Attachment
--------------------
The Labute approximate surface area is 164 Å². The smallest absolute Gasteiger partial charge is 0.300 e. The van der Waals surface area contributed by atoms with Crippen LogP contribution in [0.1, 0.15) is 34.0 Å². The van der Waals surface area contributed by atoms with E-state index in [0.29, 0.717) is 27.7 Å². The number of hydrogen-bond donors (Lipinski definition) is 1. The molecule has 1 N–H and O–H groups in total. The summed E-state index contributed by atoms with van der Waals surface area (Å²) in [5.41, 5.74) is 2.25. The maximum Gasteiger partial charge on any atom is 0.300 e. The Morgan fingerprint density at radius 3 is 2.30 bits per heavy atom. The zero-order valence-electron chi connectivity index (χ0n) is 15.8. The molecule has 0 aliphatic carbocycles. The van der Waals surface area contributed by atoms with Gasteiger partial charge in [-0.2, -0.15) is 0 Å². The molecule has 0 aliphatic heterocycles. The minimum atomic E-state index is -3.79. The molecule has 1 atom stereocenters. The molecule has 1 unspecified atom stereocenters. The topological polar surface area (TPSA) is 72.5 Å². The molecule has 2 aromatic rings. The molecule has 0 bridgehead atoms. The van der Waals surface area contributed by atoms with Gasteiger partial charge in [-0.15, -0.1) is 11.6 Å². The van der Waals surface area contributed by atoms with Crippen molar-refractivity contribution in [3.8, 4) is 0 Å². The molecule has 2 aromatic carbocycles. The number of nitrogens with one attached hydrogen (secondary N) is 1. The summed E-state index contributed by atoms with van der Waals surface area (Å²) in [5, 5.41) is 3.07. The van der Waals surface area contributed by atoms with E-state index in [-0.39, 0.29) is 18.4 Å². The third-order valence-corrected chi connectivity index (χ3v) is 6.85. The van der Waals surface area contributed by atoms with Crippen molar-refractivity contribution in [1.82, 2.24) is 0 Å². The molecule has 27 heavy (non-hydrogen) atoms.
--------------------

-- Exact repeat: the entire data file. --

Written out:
The Labute approximate surface area is 164 Å². The smallest absolute Gasteiger partial charge is 0.300 e. The van der Waals surface area contributed by atoms with Crippen LogP contribution in [0.1, 0.15) is 34.0 Å². The van der Waals surface area contributed by atoms with E-state index in [0.29, 0.717) is 27.7 Å². The number of hydrogen-bond donors (Lipinski definition) is 1. The molecule has 1 N–H and O–H groups in total. The summed E-state index contributed by atoms with van der Waals surface area (Å²) in [5.41, 5.74) is 2.25. The maximum Gasteiger partial charge on any atom is 0.300 e. The Morgan fingerprint density at radius 3 is 2.30 bits per heavy atom. The zero-order valence-electron chi connectivity index (χ0n) is 15.8. The molecule has 0 aliphatic carbocycles. The van der Waals surface area contributed by atoms with Gasteiger partial charge in [-0.2, -0.15) is 0 Å². The molecule has 0 aliphatic heterocycles. The minimum atomic E-state index is -3.79. The molecule has 1 atom stereocenters. The molecule has 1 unspecified atom stereocenters. The topological polar surface area (TPSA) is 72.5 Å². The molecule has 2 aromatic rings. The molecule has 0 bridgehead atoms. The van der Waals surface area contributed by atoms with Gasteiger partial charge in [-0.15, -0.1) is 11.6 Å². The van der Waals surface area contributed by atoms with Crippen molar-refractivity contribution in [3.8, 4) is 0 Å². The molecule has 2 aromatic carbocycles. The number of nitrogens with one attached hydrogen (secondary N) is 1. The summed E-state index contributed by atoms with van der Waals surface area (Å²) in [5, 5.41) is 3.07. The van der Waals surface area contributed by atoms with E-state index in [-0.39, 0.29) is 18.4 Å². The third-order valence-corrected chi connectivity index (χ3v) is 6.85. The van der Waals surface area contributed by atoms with Crippen molar-refractivity contribution in [1.82, 2.24) is 0 Å². The molecule has 27 heavy (non-hydrogen) atoms.